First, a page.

These children survived long hikes, bad weather and a train ride nicknamed “the Beast.” In short, they’ve been through Hell. Their parents, often spent themselves into poverty hiring a “coyote” to guide them across the border. Many of these kids face murder if they are forced to return to their Central American countries.

Our peerless leaders’ reaction to the surge of children suggests that either someone’s been poisoning their coffee or the extra-terrestrials have invaded and replaced said officials with goons.

Texas’ Congressman Louie Gohmert (R) likened this immigration surge to the Nazi invasion of France, proposing that Texas has a constitutional right to wage war on them. Pointing out the similarities between these “invaders” and cancer, he called on President Obama to send National Guard troops to “repel” this invasion. This @#&*%#* junk made it into many Chicagoland newscasts. Wow! Goebbels couldn’t have done any better!

Reality check: These are children, in search of a better life. Who actually won the Mexican War? We got Texas, and Mexico never had to contend with Congressman Gohmert.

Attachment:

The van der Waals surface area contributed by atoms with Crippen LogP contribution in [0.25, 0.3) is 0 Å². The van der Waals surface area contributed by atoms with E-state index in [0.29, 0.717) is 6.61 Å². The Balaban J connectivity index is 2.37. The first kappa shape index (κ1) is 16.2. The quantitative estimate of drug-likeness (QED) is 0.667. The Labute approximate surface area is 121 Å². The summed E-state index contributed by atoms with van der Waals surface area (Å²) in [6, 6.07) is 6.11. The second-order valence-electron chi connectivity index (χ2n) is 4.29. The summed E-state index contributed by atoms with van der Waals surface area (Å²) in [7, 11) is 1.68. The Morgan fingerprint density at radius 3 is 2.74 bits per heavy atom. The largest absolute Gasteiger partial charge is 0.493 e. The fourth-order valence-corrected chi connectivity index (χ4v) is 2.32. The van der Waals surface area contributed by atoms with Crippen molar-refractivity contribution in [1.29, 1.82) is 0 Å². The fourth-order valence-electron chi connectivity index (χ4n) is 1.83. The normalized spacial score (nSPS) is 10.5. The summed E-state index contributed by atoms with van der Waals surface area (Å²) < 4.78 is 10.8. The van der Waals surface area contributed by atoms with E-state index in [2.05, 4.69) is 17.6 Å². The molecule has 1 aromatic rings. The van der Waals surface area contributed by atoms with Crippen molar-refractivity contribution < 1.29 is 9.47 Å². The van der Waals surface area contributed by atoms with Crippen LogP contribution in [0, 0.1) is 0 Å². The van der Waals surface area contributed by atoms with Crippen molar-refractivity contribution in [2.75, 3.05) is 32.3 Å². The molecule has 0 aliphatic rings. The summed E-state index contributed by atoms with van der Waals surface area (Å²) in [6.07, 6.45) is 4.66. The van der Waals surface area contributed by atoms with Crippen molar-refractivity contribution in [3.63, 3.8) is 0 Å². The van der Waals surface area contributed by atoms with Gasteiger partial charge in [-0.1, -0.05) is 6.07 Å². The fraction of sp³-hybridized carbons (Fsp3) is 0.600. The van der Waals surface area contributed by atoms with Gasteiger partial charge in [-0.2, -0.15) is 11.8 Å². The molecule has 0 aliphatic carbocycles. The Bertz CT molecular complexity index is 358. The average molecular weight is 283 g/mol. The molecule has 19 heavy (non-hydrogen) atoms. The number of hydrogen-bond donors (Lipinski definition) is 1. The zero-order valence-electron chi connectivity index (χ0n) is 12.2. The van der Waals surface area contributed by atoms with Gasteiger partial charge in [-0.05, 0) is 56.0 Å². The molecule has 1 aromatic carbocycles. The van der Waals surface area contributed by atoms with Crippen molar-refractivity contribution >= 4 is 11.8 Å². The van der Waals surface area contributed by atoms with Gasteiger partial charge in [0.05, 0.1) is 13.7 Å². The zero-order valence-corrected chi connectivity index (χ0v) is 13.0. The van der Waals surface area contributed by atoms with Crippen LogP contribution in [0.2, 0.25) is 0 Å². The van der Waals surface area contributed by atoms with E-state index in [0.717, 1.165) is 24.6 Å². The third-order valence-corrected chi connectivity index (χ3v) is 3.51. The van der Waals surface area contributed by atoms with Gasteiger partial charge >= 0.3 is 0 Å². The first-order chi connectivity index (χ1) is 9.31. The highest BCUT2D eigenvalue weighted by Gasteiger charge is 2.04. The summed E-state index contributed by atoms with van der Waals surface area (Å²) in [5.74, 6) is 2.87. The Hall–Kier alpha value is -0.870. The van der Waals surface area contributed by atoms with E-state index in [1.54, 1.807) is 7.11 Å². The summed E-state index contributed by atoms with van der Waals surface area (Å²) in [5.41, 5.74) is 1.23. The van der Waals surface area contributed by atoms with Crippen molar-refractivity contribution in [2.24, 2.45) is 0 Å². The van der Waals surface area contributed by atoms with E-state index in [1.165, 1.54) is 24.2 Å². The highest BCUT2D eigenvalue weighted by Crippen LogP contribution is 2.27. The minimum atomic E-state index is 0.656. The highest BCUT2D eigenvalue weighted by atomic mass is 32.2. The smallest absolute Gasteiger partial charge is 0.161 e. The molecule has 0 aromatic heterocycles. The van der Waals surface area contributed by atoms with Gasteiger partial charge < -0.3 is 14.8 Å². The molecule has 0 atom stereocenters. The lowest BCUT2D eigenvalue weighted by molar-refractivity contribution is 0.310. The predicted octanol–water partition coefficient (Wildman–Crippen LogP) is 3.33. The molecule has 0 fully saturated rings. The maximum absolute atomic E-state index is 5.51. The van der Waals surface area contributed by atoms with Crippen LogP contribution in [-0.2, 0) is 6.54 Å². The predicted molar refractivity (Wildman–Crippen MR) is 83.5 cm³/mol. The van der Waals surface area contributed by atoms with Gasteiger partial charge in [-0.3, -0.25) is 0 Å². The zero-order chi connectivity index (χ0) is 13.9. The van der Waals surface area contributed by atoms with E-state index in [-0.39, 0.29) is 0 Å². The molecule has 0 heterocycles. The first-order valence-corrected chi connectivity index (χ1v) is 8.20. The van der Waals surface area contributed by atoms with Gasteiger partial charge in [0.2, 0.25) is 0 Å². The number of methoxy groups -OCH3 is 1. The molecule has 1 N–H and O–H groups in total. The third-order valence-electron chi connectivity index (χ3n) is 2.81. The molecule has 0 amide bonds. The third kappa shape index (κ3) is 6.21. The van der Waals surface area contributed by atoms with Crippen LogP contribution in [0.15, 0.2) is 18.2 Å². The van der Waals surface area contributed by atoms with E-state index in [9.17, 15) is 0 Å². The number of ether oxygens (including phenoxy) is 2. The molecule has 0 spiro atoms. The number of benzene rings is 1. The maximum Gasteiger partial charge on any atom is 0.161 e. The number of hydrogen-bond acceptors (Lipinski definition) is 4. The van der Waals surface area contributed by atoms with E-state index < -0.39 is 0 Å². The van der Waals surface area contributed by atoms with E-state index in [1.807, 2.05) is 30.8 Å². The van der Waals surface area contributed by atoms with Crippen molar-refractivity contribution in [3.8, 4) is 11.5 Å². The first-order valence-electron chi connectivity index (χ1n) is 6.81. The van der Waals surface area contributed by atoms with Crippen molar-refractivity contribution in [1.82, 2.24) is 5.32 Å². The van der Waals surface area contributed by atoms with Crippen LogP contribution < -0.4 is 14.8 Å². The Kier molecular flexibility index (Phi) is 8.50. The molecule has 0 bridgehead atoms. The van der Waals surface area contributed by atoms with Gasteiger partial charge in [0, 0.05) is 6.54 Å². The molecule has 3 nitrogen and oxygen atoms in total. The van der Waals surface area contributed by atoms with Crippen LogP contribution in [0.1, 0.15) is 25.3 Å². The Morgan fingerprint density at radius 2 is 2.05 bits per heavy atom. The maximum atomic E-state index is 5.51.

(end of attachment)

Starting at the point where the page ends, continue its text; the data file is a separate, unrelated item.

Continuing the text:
Closer to home, IL Republican Senator Mark Kirk asserted we need to have background checks performed on each of the undocumented children housed here. The Senator discovered funds in the 2014 budget to house 429 undocumented minors who crossed into North America from Central America without parents. Apparently, this led Senator Kirk to fear that some of the newly-arrived children were headed to his neighborhood. Perish the thought!

…And who would provide these background checks? Drug dealers, smugglers, cartels? Their relatives in public office? Whatever happened to “Give me your tired, your poor?”

Is not America a nation of immigrants? Enough already! Grant these children asylum now.

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Jul 10, 2014 -- 9:06pm

Senator Alan J. Dixon, 86 died July 6th at his Fairview Heights, IL. home. He served in the U.S. Senate from 1981-1993. Prior to that he had been Illinois’ Secretary of State. Dixon was beloved by the politicians and voters-alike-and never lost an election until 1992. His election to the Senate seemed pre-ordained.

I first met Dixon in 1980. Here’s how it happened. In 1976, I worked on President Carter’s election campaign as a paid consultant. No Washington job materialized for me, but campaign friendships stayed long after President Carter took his hand off the Bible. One campaign friend called, asking me if I would serve on Secretary Dixon’s women’s committee. I happily accepted.